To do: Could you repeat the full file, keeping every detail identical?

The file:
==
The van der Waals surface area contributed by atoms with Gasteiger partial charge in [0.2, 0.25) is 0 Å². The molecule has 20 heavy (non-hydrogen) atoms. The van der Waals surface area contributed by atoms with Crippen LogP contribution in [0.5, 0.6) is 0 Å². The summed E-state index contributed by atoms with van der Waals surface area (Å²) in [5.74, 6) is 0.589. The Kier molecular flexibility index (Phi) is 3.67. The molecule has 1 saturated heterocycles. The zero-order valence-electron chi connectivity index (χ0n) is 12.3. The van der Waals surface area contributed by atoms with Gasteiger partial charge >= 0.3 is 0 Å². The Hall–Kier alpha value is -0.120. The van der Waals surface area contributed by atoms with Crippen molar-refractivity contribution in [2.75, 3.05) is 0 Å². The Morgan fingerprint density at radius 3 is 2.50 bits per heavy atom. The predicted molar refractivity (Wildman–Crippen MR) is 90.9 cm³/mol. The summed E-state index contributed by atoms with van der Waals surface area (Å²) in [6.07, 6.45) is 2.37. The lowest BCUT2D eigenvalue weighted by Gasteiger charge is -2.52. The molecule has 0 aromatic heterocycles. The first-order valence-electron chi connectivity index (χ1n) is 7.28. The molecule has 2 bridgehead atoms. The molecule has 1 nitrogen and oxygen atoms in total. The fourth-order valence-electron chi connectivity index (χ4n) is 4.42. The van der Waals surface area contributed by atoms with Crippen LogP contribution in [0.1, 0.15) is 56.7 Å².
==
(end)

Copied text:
The van der Waals surface area contributed by atoms with Gasteiger partial charge in [0.2, 0.25) is 0 Å². The molecule has 20 heavy (non-hydrogen) atoms. The van der Waals surface area contributed by atoms with Crippen LogP contribution in [0.5, 0.6) is 0 Å². The summed E-state index contributed by atoms with van der Waals surface area (Å²) in [5.74, 6) is 0.589. The Kier molecular flexibility index (Phi) is 3.67. The molecule has 1 saturated heterocycles. The zero-order valence-electron chi connectivity index (χ0n) is 12.3. The van der Waals surface area contributed by atoms with Gasteiger partial charge >= 0.3 is 0 Å². The Hall–Kier alpha value is -0.120. The van der Waals surface area contributed by atoms with Crippen molar-refractivity contribution in [2.75, 3.05) is 0 Å². The Morgan fingerprint density at radius 3 is 2.50 bits per heavy atom. The predicted molar refractivity (Wildman–Crippen MR) is 90.9 cm³/mol. The summed E-state index contributed by atoms with van der Waals surface area (Å²) in [6.07, 6.45) is 2.37. The lowest BCUT2D eigenvalue weighted by Gasteiger charge is -2.52. The molecule has 0 aromatic heterocycles. The first-order valence-electron chi connectivity index (χ1n) is 7.28. The molecule has 2 bridgehead atoms. The molecule has 1 nitrogen and oxygen atoms in total. The fourth-order valence-electron chi connectivity index (χ4n) is 4.42. The van der Waals surface area contributed by atoms with Crippen LogP contribution in [0.1, 0.15) is 56.7 Å².